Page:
The camera showed that exactly 86.333 feet away from the toilet, there was a thing that you couldn’t see on camera because the pipe was blocked and the water was very cloudy—and I remember thinking to myself, isn’t that pretty much WHAT YOU WILL FIND EVERY TIME YOU USE THE CAMERA?—but he seemed to think this meant the problem was very very bad indeed and he said we’d need to dig up part or all of the sewer line at a cost of $4,000-$15,000.

And I thought to myself, for that price I’d much rather have 15 - 50 new iPhones. And I thought I was glad I was renting, and then I thought I was sad to be renting a house filled with poo, and I got confused about how to feel, and then the lackey came by again, and I remembered something and told him,“Well, the city did come by about a month ago and dig in the front yard and put in a new water main. Maybe that’s related?”

So lackey called the city and they came out—I call them Plumber #5 though there were four of them and they weren’t exactly plumbers, except that they had a gas-powered snake. Heavy duty and loud. And they doubted everything but they doubted Plumber #4 even more and they snaked and snaked and snaked and snaked and stopped and said, “Well, golly.”  And they called in air support on their walkie talkie and within AN HOUR, our street was blocked off and a HUGE back hoe was in the yard digging a hole.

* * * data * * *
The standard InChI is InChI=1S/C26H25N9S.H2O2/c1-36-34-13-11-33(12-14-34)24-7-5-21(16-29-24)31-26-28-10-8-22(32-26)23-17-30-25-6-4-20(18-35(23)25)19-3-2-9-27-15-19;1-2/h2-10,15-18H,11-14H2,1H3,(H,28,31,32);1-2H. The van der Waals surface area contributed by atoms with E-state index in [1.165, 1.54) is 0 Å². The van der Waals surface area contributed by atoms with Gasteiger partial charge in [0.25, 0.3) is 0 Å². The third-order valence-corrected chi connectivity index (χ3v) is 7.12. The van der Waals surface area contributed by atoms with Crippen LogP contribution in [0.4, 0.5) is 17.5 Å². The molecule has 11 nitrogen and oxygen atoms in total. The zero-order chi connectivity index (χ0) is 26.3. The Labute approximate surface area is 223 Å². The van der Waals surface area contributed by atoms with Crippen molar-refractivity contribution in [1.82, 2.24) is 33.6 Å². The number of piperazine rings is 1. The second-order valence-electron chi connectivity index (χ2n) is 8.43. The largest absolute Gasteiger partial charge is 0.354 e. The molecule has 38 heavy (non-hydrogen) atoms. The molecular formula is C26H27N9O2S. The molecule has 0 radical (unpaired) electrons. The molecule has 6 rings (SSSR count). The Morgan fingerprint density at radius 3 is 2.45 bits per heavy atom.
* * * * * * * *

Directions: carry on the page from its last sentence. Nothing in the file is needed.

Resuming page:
The hoe itself was Plumber #6 and it didn’t need a snake, it was already DRAGON and it dug right down and soon discovered that the city people who had changed the water main valve on a 30-year-upgrade plan last month for no reason, had also, kind of, you know, broken the sewer line and stuffed a rag in it and covered it all back up and went away. The city people there NOW were very MAD at the OTHER city people and said, HOW could they do that and how can they be so UNPROFESSIONAL and (and this was the best line) how much they HATED it when THOSE city people DID THIS.